The confidentiality of census records is protected by Title 13 of the U.S. Code. No data or tabulation may be produced that could be used to identify an individual. Individual records may not be released for at least 72 years.
By law, your responses cannot be used against you by any government agency or court in any way—not by the Federal Bureau of Investigation (FBI), not by the Central Intelligence Agency (CIA), not by the Department of Homeland Security (DHS) and not by U.S. Immigration and Customs Enforcement (ICE).
Your personal information is kept confidential. The Census Bureau is bound by federal law to protect your information and your data is used only for statistical purposes. Your responses are compiled with information from other homes to produce statistics which never identifies your home or any person in your home.
Yes. The Census Online Questionnaire makes it easier to provide census materials in multiple languages. The U.S. Census Bureau provides translated web pages and guides in 59 non-English languages, including American Sign Language, as well as guides in braille and large print.
The nation should see the very first results from the 2020 Census in the form of total population counts for the nation and each state in late 2020 or early 2021. In 2021 each state receives local-level 2020 Census data on race and the voting age population. All files are scheduled to be released by September 2023.
Census results help determine how much federal funding communities will receive over the next 10 years.
When responding to the 2020 Census, college students should be counted where they live and sleep most of the time as of Apr. 1. For most students that means in their college town and not back home with their parents.
Students who live in campus dormitories and residence halls and university-recognized sorority and fraternity houses will be counted as part of the 2020 Census Group Quarters Enumeration operation. A representative of each group quarters will be given several choices for how to handle counting the students who are living there.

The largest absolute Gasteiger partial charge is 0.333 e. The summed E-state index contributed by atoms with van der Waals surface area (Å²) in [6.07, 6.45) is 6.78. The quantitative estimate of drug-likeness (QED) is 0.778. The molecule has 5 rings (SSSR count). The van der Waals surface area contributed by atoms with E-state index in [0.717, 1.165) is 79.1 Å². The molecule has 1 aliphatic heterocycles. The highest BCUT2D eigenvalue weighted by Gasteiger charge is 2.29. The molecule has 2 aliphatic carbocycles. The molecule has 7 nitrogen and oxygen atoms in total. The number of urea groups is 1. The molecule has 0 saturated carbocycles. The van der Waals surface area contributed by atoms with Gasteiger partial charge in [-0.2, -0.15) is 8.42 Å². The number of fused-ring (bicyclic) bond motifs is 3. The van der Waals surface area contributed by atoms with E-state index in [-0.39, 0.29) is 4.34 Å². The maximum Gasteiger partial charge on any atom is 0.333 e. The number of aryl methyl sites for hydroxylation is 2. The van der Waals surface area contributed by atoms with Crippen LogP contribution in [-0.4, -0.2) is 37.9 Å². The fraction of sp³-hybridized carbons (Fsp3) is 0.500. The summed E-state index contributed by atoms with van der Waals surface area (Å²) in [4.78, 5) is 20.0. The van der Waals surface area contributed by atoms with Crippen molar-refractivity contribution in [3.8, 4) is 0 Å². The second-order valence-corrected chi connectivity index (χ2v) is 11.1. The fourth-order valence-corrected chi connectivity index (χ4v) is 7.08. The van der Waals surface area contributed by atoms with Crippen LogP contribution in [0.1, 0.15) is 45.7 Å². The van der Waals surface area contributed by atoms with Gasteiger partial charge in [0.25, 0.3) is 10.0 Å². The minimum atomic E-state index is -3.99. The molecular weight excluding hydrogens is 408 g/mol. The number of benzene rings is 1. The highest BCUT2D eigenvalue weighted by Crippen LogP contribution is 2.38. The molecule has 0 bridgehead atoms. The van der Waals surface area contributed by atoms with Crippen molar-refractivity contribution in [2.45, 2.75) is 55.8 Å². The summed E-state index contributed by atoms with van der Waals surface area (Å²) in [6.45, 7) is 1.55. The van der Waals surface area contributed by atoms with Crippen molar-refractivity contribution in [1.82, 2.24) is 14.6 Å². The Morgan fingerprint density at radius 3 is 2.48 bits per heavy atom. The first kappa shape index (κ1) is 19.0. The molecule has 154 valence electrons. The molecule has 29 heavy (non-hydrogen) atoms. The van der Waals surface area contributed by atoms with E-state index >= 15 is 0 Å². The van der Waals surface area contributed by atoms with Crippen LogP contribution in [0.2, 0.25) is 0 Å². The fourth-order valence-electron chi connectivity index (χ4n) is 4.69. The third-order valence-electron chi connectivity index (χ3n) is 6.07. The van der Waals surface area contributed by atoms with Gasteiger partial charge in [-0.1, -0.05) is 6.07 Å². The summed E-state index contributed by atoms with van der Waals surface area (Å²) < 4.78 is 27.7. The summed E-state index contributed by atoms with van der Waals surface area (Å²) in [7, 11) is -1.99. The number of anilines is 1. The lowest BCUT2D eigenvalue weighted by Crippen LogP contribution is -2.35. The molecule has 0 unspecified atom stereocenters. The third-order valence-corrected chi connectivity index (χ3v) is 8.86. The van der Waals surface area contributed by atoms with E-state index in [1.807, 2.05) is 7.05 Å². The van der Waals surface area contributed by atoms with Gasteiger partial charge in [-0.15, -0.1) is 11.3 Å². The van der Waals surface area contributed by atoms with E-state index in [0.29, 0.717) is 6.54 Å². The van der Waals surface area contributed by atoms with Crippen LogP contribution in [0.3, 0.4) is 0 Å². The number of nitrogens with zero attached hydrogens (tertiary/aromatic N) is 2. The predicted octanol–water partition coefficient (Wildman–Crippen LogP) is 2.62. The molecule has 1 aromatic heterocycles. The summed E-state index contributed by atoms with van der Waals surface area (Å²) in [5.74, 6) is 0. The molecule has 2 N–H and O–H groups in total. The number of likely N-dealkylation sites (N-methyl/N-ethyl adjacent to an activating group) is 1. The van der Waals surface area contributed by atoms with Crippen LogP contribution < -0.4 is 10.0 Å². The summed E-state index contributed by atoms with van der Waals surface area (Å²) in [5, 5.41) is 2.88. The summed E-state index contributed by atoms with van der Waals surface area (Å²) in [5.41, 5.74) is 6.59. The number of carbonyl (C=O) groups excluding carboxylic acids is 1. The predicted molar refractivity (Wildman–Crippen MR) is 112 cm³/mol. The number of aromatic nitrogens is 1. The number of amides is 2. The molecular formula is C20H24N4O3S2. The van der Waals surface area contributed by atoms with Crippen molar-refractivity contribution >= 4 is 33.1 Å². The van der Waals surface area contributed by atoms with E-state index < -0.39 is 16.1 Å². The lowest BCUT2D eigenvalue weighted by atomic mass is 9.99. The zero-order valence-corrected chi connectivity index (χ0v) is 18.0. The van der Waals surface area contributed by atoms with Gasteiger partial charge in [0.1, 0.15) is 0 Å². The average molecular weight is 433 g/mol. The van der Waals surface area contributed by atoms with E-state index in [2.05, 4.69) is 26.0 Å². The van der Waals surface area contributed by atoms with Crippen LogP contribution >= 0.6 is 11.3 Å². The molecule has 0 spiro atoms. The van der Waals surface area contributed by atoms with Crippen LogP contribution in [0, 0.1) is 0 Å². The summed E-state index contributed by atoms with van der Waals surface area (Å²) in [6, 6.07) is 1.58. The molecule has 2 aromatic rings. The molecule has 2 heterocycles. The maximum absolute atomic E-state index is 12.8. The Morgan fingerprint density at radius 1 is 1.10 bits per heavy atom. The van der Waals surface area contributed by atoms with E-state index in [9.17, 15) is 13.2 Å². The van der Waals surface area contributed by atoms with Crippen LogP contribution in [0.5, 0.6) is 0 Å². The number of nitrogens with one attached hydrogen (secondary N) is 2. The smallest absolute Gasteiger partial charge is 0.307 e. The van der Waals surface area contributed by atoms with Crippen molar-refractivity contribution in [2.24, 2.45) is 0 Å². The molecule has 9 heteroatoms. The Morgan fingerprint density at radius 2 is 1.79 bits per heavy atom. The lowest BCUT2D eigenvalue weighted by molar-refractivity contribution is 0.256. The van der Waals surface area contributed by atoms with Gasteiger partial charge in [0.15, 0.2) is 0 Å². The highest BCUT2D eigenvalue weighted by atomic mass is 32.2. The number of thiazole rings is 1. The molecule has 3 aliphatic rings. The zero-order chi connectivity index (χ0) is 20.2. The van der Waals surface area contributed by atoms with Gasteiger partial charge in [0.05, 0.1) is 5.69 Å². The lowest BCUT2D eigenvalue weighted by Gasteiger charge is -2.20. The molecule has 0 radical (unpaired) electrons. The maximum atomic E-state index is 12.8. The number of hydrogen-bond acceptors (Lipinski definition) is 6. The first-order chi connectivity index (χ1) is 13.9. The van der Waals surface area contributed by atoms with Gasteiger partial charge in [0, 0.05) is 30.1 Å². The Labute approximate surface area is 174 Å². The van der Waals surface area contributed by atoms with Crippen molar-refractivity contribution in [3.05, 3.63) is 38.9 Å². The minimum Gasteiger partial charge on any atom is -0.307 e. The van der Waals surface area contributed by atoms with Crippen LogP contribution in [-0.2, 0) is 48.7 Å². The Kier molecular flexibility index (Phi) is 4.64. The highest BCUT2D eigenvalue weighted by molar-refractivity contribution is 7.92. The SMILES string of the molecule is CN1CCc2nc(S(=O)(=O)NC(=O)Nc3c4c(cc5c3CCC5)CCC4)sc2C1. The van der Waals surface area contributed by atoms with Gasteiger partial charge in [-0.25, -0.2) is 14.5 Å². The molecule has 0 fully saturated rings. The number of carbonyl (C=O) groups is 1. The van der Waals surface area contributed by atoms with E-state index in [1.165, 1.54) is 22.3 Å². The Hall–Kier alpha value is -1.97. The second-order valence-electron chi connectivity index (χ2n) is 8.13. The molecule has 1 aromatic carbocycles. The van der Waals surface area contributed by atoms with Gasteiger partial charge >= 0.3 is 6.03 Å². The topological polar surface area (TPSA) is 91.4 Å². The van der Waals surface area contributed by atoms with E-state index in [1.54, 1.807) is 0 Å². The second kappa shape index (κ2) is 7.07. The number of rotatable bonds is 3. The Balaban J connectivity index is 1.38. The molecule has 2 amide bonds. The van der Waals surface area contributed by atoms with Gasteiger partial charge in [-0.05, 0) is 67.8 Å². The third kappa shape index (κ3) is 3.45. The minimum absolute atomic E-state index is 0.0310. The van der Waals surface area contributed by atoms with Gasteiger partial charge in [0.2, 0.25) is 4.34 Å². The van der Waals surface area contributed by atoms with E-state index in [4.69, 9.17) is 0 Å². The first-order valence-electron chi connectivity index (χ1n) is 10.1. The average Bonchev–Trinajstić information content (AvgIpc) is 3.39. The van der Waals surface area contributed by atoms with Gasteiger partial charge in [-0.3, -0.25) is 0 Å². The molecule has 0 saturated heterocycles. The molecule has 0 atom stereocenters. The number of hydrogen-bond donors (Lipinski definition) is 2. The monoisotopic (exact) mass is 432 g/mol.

If you live in a fraternity or sorority, your chapter president will have more information for you.
If you live in a residence hall, the Housing offices (Wallace second floor) will have more information for you.
If you live in family housing on campus you should take the 2020 Census online or via mail - no one else will report that information for you.
Students who live in off-campus housing that is not designed specifically for students, such as a rental apartment or house, need to respond to the census themselves. They should not count on their landlord to fill out a 2020 Census questionnaire. Residents of every housing unit should work together to fill out one questionnaire per household. They should include all roommates (including non-students) who live and sleep in the home most of the time.
- The Census Bureau will never ask you for:
- Your Social Security number
- Money or donations
- Anything on behalf of a political party
- Your bank or credit card account numbers
- If someone claiming to be from the Census Bureau contacts you via email or phone and asks you for one of these things, it's a scam, and you should not cooperate.
- Did you know you can respond online? Visit 2020census.gov/languages.
- Young adults ages 18 to 29 are least likely to participate in the Census.
- The Census is the U.S. government's largest peacetime operation. At its peak for the 2010 census, more than one million census workers counted roughly 310 million people in some 120 million households. This works out to 1 census worker for every 310 residents.
- The Census is enshrined in the U.S. Constitution.
- A question about U.S. citizenship has not been included among the Census questions for all U.S. households since 1950.
- College students looking to get involved in 2020 can also apply online for part-time census jobs, which range in pay from $13 to $30 an hour. These jobs are a great opportunity for students to earn extra income while completing their studies—and to help ensure their college town is counted in 2020.